North Korea after Kim Jong-Il’s death


From daily The Morning Star in Britain:

No meddling with the North

Sunday 25 December 2011

The death of Kim Jong-Il, leader of the Democratic People’s Republic of Korea (DPRK), has brought forth sneers and jeers from all the usual quarters.

Some prominent features of North Korean society make it an easy target for criticism and ridicule. The cult of the personality around a ruling dynasty is clearly inconsistent with democratic principles as generally understood. Some of the mythology peddled around that cult is obviously absurd.

Yet the British mass media are not best placed to mock hereditary ruling families or the spinning of fairy tales around them.

The spectacular regimented displays that feature in so many of the film clips depicting life in the DPRK are not fundamentally different to the military, sporting and other pageants so beloved of the United States and other countries.

That this regimentation permeates many other aspects of North Korean society, including its martial approach to labour discipline, is rather more unpalatable; although hardly unique to the DPRK.

Nor is that country alone in affording such a large priority to its armed forces in terms of status or resources.

Possession by the DPRK of rudimentary nuclear weapons is also held up as evidence of that state’s deeply sinister and aggressive intent. Yet no such opprobrium is heaped on Israel, with its history of aggressive expansionism and war, or on unstable Pakistan.

And who would deny that, had they possessed nuclear weapons, Iraq and Libya would not have been bombed or invaded by the West to enforce regime change?

Nonetheless, there are still major issues of particular concern on the left about North Korean society and its current trajectory.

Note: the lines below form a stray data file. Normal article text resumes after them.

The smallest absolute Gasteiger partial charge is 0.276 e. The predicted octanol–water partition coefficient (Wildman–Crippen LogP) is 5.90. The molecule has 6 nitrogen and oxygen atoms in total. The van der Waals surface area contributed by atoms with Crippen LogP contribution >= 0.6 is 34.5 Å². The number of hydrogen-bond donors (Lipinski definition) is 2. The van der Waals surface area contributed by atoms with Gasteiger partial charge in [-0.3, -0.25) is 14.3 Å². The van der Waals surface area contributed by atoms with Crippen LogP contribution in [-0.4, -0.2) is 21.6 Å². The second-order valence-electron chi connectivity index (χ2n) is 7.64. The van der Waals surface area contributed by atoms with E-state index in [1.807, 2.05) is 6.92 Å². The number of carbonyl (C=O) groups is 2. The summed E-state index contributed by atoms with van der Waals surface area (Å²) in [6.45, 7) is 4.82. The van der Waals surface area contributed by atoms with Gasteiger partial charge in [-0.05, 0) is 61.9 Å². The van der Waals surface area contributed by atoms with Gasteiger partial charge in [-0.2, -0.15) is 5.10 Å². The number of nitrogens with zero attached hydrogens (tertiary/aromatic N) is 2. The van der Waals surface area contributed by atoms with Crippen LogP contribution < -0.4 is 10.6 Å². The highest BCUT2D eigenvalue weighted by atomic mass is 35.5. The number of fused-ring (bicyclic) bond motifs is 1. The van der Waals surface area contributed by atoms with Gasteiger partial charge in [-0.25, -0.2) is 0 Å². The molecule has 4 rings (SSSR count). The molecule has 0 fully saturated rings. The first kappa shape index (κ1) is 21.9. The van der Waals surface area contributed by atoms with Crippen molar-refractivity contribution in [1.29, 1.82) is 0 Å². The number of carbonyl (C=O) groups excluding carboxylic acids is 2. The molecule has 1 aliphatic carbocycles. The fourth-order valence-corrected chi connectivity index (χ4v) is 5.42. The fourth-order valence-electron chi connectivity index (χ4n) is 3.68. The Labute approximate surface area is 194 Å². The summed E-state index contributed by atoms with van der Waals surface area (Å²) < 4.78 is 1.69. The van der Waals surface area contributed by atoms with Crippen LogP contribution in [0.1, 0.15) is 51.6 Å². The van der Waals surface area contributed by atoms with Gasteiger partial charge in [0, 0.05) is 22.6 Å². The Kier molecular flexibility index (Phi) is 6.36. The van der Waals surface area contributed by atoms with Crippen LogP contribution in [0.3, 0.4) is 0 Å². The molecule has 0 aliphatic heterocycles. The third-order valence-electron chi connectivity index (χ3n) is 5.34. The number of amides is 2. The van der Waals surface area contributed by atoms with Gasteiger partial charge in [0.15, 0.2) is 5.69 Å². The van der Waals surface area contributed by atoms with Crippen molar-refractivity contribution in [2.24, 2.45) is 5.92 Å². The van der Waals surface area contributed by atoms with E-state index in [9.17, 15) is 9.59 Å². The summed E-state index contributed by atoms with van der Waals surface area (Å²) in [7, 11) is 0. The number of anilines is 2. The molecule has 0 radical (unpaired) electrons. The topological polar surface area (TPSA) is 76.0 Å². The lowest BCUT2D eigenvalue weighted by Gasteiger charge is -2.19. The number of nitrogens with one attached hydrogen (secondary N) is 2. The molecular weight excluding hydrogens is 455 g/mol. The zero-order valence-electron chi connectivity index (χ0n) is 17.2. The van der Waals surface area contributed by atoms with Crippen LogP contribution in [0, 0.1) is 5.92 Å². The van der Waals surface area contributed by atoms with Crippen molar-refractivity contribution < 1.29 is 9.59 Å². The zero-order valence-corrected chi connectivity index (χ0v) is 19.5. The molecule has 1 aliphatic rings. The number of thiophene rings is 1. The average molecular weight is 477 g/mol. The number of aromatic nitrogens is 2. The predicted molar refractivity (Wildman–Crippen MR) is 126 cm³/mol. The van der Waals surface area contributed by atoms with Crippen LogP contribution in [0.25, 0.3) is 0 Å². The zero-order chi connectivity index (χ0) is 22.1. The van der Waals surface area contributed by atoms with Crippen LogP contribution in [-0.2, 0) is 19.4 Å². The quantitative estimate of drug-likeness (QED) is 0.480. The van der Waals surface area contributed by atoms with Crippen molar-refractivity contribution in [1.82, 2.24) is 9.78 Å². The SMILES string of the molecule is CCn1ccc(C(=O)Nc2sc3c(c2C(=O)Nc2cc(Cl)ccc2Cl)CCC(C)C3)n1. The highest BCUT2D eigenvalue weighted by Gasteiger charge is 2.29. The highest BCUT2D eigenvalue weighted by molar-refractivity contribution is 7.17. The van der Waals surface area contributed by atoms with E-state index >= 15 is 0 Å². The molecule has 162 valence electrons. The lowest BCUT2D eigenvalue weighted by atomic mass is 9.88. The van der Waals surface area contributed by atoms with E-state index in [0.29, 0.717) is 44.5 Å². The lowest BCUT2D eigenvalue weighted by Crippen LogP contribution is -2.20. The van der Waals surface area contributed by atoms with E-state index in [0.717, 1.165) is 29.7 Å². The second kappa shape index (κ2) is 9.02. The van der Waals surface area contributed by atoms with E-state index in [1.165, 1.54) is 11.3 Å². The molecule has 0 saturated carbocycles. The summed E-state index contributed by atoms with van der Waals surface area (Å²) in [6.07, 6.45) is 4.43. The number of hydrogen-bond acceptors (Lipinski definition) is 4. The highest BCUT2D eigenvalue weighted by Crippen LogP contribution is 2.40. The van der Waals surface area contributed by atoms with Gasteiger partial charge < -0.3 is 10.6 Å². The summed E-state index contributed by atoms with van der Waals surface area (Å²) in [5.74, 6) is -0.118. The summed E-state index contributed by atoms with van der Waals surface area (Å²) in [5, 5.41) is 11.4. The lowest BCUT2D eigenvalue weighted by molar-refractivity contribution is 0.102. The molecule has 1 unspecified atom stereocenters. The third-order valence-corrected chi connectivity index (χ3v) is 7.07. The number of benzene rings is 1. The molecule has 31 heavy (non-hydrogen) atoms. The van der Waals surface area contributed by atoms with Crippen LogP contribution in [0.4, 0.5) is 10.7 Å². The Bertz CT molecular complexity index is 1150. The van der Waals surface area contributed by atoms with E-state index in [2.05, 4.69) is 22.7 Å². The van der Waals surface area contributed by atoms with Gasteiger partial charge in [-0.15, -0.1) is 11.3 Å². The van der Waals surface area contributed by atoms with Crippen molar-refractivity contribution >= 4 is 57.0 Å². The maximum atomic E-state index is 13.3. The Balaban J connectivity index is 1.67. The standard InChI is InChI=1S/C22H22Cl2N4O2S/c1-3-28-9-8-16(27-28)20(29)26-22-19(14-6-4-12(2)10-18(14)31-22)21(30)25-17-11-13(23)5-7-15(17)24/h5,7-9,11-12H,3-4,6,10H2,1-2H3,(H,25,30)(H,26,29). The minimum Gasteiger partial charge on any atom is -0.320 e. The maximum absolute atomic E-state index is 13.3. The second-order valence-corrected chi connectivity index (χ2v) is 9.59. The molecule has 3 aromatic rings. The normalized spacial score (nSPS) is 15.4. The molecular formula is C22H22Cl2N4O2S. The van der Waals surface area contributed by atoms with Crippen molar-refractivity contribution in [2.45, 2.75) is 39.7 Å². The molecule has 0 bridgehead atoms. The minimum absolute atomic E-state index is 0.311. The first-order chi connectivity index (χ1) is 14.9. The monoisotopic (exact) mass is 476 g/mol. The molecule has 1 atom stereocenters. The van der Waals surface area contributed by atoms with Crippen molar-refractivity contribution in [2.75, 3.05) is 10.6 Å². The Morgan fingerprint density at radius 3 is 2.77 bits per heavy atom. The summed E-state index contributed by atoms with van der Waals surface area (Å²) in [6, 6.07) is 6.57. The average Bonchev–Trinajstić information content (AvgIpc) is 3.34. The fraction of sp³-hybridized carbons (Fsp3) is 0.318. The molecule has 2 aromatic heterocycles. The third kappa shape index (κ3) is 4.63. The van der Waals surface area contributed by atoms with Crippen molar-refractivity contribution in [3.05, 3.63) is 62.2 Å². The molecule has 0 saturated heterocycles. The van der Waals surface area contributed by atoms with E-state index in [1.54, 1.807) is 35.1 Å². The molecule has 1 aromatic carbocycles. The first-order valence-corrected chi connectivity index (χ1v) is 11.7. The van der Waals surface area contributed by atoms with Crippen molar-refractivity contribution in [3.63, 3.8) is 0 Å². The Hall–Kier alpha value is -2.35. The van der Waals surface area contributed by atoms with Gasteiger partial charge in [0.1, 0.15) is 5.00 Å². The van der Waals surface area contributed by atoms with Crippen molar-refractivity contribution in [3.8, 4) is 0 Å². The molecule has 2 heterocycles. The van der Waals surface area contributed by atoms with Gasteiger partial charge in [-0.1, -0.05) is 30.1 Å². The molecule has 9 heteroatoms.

The concentration of so much power in the hands of one person as head of state, chief of the army and general secretary of the ruling party would be rejected by most socialists and communists.

Although there is a ruling circle within the Workers Party of Korea beyond its leader, this is far from the notions of collective, transparent, democratically elected and accountable leadership held by most on the left.

The hereditary principle profoundly violates these same notions. Nor is there any parallel with Cuba, where President Raul Castro was a communist before older brother Fidel and a leading party member in his own right for decades.

All who have the genuine interests of Korea at heart will be concerned about the social conditions of the people.

Living standards have seriously deteriorated over the past 20 years, after a period of industrial construction and social progress that brought the vast majority of women into the workforce and secured free eleven-year schooling for all children. The DPRK remains a highly literate and numerate country.

The allocation of up to 20 per cent of national income to the DPRK armed forces is difficult if not impossible to justify. The continuing presence of 28,000 US troops in South Korea and their participation in provocative military exercises are designed – as with the arms race that drew in the Soviet Union – to bleed the North dry.

The workers and people of the DPRK must be free to determine their own future without the threat of outside interference. But true friends of Korea also have a responsibility to expand relations with the DPRK and to be modest, honest and constructive in their comments about its current condition.

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